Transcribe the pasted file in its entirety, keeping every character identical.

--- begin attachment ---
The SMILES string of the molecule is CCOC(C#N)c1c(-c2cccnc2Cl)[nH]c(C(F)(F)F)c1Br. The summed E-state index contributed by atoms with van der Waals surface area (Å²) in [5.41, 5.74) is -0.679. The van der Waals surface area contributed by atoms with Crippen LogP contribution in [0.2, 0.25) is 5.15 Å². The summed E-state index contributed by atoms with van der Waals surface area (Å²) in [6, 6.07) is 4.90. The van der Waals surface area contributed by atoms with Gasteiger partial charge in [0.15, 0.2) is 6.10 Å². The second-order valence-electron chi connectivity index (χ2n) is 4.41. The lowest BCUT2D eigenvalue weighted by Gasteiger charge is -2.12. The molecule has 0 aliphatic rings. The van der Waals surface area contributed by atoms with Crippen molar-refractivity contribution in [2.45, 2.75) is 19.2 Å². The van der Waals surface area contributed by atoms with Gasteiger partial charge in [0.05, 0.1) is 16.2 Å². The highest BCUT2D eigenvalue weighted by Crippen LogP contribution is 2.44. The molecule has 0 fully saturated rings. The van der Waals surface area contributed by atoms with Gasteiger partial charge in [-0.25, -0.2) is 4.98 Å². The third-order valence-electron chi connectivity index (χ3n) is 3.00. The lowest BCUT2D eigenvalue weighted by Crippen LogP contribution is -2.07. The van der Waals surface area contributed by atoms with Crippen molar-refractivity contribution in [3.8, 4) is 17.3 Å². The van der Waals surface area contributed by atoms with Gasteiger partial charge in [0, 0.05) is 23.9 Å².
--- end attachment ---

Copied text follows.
The SMILES string of the molecule is CCOC(C#N)c1c(-c2cccnc2Cl)[nH]c(C(F)(F)F)c1Br. The summed E-state index contributed by atoms with van der Waals surface area (Å²) in [5.41, 5.74) is -0.679. The van der Waals surface area contributed by atoms with Crippen LogP contribution in [0.2, 0.25) is 5.15 Å². The summed E-state index contributed by atoms with van der Waals surface area (Å²) in [6, 6.07) is 4.90. The van der Waals surface area contributed by atoms with Gasteiger partial charge in [0.15, 0.2) is 6.10 Å². The second-order valence-electron chi connectivity index (χ2n) is 4.41. The lowest BCUT2D eigenvalue weighted by Gasteiger charge is -2.12. The molecule has 0 aliphatic rings. The van der Waals surface area contributed by atoms with Crippen molar-refractivity contribution in [2.45, 2.75) is 19.2 Å². The van der Waals surface area contributed by atoms with Gasteiger partial charge in [0.05, 0.1) is 16.2 Å². The highest BCUT2D eigenvalue weighted by Crippen LogP contribution is 2.44. The molecule has 0 fully saturated rings. The van der Waals surface area contributed by atoms with Gasteiger partial charge in [-0.25, -0.2) is 4.98 Å². The third-order valence-electron chi connectivity index (χ3n) is 3.00. The lowest BCUT2D eigenvalue weighted by Crippen LogP contribution is -2.07. The van der Waals surface area contributed by atoms with Crippen molar-refractivity contribution in [3.8, 4) is 17.3 Å². The van der Waals surface area contributed by atoms with Gasteiger partial charge in [0, 0.05) is 23.9 Å².